I greatly admire Mantel's fictional approach to a revolutionary historical event in English history - King Henry VIII's epic feud with the Catholic church to rid himself of his wife Katherine of Aragon, a Spanish princess and aunt of the then current pope, so that he might wed Anne Boleyn - cataclysmic events seen largely from the perspective of Thomas Cromwell, chief minister to King Henry VIII from 1532 to 1540. How wonderfully she illuminates this time period in "This dynasty, this miserable rainy island at the edge of the world ..."
Mantel's brilliance, and it is brilliance, is to render historical events that may appear dry and unappealing to the modern day reader in a manner that is entirely believable and emotionally involving. It's a style that I aspire to in my own historical fiction. She does so by creating an utterly human Cromwell using simple but elegant language: a man who was beaten and abused by his father as a boy, who witnesses the public burning of a heretic, who marries happily, has and loses children to fatal illnesses, one whose head is turned by a pretty face or ankle even one belonging to a noblewoman such as Anne Boleyn's sister Mary. A man who is by turns mercenary, loyal, lustful, dutiful towards his family and dependents, pensive, melancholy, in short, immensely human. Cromwell is seen as a bit of a roughneck but shrewd, an operator of the highest order.
|Katherine of Aragon, aunt of Pope Clement, |
hence the stickiness of the business of a divorce
With Wolesly's death, Cromwell was elevated into Henry's inner circle of advisers. He courts Anne, has his eye on Mary Boleyn, Henry's discarded mistress, who makes advances towards him, and on Jane Seymour, a lady in waiting to Anne and (unbeknownst to all) Henry's soon to be third wife after Anne meets her unfortunate fate. After all, what are Anne's sins - tearing Queen Katherine from her throne, facilitating the lie that Henry and Katherine's was never a true marriage and therefore should be annulled, stealing her sister's lover? Hmmm, no wonder she ended up losing her head in the ensuing kerfuffle.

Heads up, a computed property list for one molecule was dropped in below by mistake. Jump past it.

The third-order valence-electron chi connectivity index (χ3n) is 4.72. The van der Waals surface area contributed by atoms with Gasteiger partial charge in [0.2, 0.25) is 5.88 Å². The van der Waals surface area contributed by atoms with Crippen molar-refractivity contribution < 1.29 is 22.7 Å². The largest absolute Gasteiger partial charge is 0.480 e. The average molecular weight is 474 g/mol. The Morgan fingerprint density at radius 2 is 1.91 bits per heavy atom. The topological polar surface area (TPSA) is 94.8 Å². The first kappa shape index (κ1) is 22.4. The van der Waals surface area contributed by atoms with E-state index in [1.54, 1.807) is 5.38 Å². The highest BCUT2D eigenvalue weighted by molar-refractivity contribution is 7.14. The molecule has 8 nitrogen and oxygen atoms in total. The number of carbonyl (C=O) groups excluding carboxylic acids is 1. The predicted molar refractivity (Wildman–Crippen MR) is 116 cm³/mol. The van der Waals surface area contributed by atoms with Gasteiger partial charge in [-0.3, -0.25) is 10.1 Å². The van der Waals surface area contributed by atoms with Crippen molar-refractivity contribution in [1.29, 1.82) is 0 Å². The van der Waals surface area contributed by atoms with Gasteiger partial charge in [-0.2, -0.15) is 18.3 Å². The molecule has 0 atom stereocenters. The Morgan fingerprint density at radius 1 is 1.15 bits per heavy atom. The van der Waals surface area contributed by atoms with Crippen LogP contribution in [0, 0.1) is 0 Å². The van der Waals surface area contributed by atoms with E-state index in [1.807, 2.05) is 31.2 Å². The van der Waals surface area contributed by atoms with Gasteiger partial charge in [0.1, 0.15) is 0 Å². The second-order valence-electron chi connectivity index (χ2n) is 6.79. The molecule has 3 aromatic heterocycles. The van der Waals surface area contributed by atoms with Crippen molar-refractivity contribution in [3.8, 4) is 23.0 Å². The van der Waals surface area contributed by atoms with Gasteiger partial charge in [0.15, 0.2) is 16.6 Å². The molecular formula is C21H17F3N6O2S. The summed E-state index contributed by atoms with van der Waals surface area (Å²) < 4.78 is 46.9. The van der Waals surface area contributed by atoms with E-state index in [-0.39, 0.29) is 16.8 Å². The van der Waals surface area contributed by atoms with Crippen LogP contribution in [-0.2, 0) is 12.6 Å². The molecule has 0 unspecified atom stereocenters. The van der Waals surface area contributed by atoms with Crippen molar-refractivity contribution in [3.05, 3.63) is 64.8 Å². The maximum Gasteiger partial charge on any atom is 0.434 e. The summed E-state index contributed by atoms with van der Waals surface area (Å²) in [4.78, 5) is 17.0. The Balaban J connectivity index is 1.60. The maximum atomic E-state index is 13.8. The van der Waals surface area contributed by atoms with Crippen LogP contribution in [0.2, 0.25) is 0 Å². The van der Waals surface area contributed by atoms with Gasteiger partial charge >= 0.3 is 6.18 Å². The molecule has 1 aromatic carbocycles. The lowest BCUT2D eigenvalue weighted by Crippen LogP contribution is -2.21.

|Anne Boleyn, the second wife|
Then he holds out his arm for someone to unstrap and restrap the royal arm guard; for someone to change his bow, and bring him a choice. A cringing slave hands a napkin, to mop his forehead, and picks it up from where the king has dropped it; and then. exasperated, one shot or two falling wide, the King of England snaps his fingers, for God to change the wind.Anne Boleyn, who is seen by Cromwell (and a good many historians it seems) as plotting to dethrone Queen Katherine of Aragon and take her place, is described as having eyes like the black beads of an abacus, which go click, click, click, tabulating what the person before her can do for her cause to be the next Queen of England.
Anne is shrewd, calculating (and much disliked) but in Mantel's hands, her ambition to be Queen, to be recognized takes on an almost noble, feminist turn at times. When she learns that she is finally pregnant, mother to the future Queen Elizabeth I, she muses: I was always desired but now I am valued. And that is a different thing, I find.
|"Lucky" number 3, Jane Seymour |
who supplants Boleyn
Mantel understands desire, how it is not rational, how it overcomes you. Here, Cromwell tells a protege of how King Henry speaks of Anne:
... how he shakes with desire when he thinks of Anne, how he has tried other women, tried them as an expedient to take the edge off lust, that he can think and talk and act as a reasoning man, but how he has failed with them ... A strange admission but he thinks it justifies him, he thinks it verifies the rightness of his pursuit ...
The challenges to reading this novel: there is a plethora of royals, noblemen, clerics, politicians, not to mention Thomases (Cromwell, Boleyn, Cranmore, Wriothesley, Audley, Wolesly, Avery, as well as many Marys, to cite a few) in the book but a list of the cast of characters helps orient the reader.
It would help to read up a bit on English history, just to prepare yourself as to the context. Usually, whenever Mantel refers to "he" in a scene, it is a reference to Cromwell and his point of view which lends a bit of confusion to the reading. I heard Mantel say in a radio interview that that is why she appeared to overuse the phrase "said Cromwell" in the second book Bring Up the Bodies, to avoid that confusion.
But these are minor impediments. I look forward to Bring Up the Bodies and then the third book in the trilogy that charts Cromwell's demise. I imagine it will be sufficiently gory based on this first book.
|Cromwell, not pretty |
but very captivating ...